running gag introduced here about a scale model O'Brien has built depicting
      the battle at the Alamo. The Alamo references, as anyone who has been
      watching this season at all knows, have become an ongoing tradition, and
      here O'Brien--and the show's writers--take it to a completely new level
      that seems to approach self-parody. Here are two guys, O'Brien and Bashir,
      who have become so obsessed with the Alamo that they have taken to playing
      out the battle on a 30-square-foot scale model. Or, as Worf observes, "They
      play with toys." Say what you will about the Alamo references, but I find
      the quirky persistence of the gag to be strangely refreshing, especially
      now that the Alamo has left the confines of the holosuite and is being
      played out in the middle of Quark's bar.

      The fact we can have such broad humor in this episode--particularly the
      joke about Bashir "misplacing" the figurine of Colonel Travis (Nog: "Can't
      you make another one?" O'Brien: "What, so he can lose it again?")--is an
      odd pleasure, particularly considering how intense the episode grows in its
      final act.

      Also amusing is the new play on Worf and Ezri. It's nice to see them able
      to sit with each other at Quark's and socialize without the constant
      tension looming overhead. Finally, Worf is able to see Ezri as *Ezri*, and
      not Jadzia. (Ezri: "You're a good friend." Worf: "I know.") And now that
      Ezri thinks she might be in love with Bashir, Worf can offer his friendly
      (sarcastic) opinion on the matter. Okay, so "He plays with toys" isn't the
      most persuasive argument against Bashir, but it is a funny one.

      The newlywed Siskos also get some screen time here, leading to the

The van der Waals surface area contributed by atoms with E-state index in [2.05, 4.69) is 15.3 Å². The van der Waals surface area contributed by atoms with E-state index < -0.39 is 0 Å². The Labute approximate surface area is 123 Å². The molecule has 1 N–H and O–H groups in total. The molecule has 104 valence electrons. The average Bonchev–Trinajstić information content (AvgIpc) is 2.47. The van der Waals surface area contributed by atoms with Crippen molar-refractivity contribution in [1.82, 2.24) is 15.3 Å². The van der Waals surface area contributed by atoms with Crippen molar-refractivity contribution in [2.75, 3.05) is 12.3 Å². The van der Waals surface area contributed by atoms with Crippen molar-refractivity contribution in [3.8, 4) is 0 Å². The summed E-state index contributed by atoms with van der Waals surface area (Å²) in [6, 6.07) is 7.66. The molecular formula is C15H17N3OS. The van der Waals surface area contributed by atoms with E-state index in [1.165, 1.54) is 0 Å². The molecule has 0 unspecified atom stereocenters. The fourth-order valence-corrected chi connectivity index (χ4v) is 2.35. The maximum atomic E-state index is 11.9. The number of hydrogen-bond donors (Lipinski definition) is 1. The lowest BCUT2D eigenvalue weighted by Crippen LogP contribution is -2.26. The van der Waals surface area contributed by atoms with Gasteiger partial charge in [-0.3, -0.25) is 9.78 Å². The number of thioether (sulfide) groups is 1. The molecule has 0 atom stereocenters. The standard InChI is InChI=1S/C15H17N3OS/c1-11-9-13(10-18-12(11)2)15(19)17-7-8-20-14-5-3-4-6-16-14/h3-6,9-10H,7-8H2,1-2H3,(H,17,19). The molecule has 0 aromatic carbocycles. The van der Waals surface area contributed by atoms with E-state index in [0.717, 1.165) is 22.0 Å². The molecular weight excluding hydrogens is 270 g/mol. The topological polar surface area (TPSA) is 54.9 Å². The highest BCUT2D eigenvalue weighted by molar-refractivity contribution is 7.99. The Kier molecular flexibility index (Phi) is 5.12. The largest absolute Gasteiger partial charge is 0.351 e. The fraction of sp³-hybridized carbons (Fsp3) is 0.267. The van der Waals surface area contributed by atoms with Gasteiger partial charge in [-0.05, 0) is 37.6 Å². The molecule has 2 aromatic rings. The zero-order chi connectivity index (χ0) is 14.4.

inevitable but necessary discussion on how they both still have jobs to do
      and ships to captain, despite the danger with the war going on. None of
      this is groundbreakingly original, but it is sensible and well played, so I
      have no complaints. It's marital bickering that's truthful in its concerns
      and not annoying, so it's absolutely fine by me.

      As with the previous three installments, the episode cuts back and forth
      between several perspectives, one of them of course being the inevitable
      collision course of Damar and Weyoun. (Actually, the collision has already
      happened; Weyoun simply doesn't know it yet.) The chemistry between these
      characters proves absolutely stellar here, the best Damar/Weyoun scenes
      we've had to date (and quite possibly the last of them). Damar, who has
      been plotting secretly with Gul Rosot (John Vickery) to prepare the launch
      of an insurrection against the Dominion, is a changed man with a new
      confidence--and Weyoun has taken notice.

      The dialog here is sharp and acted to perfection. Jeffrey Combs' mocking
      jest at Damar is as much fun as it has ever been, but the dynamic is
      different because Damar is no longer willing to be a Dominion puppet ...
      and Weyoun doesn't see that. The fact Weyoun mistakes Damar's attitude
      change as a renewed confidence in the Dominion's ability to win the war is
      absolutely delicious--and absolutely appropriate. In the meantime, the
      dialog plays suspense games with us as it appears Weyoun might, *maybe* be
      on to Damar's plan--before showing us that Damar indeed does have Weyoun
      completely duped. Casey Biggs brings a commanding confidence to Damar;
      seeing how his partnership with Weyoun has disintegrated is probably the
      most well-played element of the past four shows, and in no small part
      because of Biggs' performance.

      Back on Bajor, the Winn/Dukat arc continues to foreshadow the likely
      disasters to come, but I was particularly glad to see that the Evil
      Scheming Dialog at the end of "Strange Bedfellows" was more of an isolated